Robert S. Brantley
Robert S. Brantley's photography is informed by a study of architectural history and a background in journalism.
Born in Raleigh, North Carolina, in 1948, Robert S. Brantley principally practices his photography in New Orleans, a city he has called home since February 1977. Brantley’s architectural photography is informed by a study of architectural history and a background in journalism, the field in which he earned his degree from the University of Georgia in 1970. For twenty-five years he has trained his camera on architectural subjects both unquestionably modern and decidedly antique. Brantley’s career as an abstractor (researching the titles of lands and the structures that sit on them) invests his photographic work with a distinct reference to the historical practice of architecture. His work in that field often included reconciling the history of dozens of tracts of land—along the Mississippi River and public highways, for example—as part of the work necessary to consolidate them into a single parcel for development or expansion of existing structures.
Brantley’s early interest in photography was manifested in a supervisory role. Between 1979 and 1983 he directed the survey of historic cemeteries in New Orleans for a joint project of The Historic New Orleans Collection (THNOC) and Save Our Cemeteries (SOC). Other work undertaken in this period included cataloguing the Charles L. Franck Photographic Collection for THNOC and systematically researching drawings and building contracts in the New Orleans Notarial Archives. In 1981, Brantley photographed the facades of the first ten blocks of Canal Street (from the Mississippi River to Rampart Street), replicating a series of photographs by Charles Franck from the 1920s and a set of drawings of those blocks made by artist Marie Adrien Persac in the early 1870s. The three sets of images were included in THNOC’s exhibition The Changing Face of Canal Street. During this time he also began studying and photographing the buildings of a nineteenth-century New Orleans architect, Henry Howard, and compiling this research for publication, planned for 2014.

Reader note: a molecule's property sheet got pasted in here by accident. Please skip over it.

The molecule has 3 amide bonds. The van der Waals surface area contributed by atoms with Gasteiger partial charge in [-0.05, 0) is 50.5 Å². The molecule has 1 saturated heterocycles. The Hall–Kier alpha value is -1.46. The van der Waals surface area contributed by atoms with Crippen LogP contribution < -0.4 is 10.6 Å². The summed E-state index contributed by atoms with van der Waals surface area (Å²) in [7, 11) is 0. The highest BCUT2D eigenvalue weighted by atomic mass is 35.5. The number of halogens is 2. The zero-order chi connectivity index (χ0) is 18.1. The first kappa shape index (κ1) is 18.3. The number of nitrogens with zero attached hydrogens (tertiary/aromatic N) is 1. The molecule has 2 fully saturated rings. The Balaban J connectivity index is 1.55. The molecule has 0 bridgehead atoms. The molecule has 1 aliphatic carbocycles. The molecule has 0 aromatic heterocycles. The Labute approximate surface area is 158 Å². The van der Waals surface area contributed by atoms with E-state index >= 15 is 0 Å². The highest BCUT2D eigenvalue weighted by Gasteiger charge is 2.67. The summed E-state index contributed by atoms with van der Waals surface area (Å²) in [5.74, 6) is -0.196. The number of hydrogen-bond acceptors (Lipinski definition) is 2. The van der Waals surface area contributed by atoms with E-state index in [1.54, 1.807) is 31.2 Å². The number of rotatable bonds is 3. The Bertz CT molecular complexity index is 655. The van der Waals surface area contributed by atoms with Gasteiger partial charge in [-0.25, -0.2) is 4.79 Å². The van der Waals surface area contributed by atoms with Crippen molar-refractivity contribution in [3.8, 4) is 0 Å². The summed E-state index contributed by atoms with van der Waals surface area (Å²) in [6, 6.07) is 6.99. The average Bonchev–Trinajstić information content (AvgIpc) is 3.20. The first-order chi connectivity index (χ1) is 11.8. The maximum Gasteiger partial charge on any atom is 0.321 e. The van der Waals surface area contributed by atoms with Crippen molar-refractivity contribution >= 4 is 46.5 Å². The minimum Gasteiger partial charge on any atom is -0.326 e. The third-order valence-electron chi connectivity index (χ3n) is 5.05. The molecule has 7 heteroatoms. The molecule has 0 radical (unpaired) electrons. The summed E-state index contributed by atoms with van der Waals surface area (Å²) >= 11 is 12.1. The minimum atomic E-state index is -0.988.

In 1987, Brantley combined his interests in architectural history, land usage, and architecture by establishing an architectural photography firm—Brantley & Brantley—with his spouse, Jan White Brantley (19512008). The Brantleys specialized in photographs of historic architecture using large-format cameras, including panoramic photographs made with the Cirkut™ camera. On three occasions, Brantley served as a judge for the annual SOC exhibition, Cemeteryscape.
Photographs by Robert Brantley and Brantley & Brantley have appeared in dozens of monographs, magazines, and exhibitions since 1981, including Southern Comfort: The Garden District of New Orleans (1989/1998), Capturing Oak Alley (2002), and Buildings of Louisiana (2003). Titles in preparation include a photographic study about architect Henry Howard and a monograph on the Lombard House in New Orleans’s Bywater neighborhood. Exhibitions with Brantley’s photographs have included City Park Seasons (1991, New Orleans Museum of Art) The Grand American Avenue (1994–95, traveling exhibition organized by the Octagon House in Washington, D.C.); and New Orleans Seen (2000–01, New Orleans Preservation Resource Center).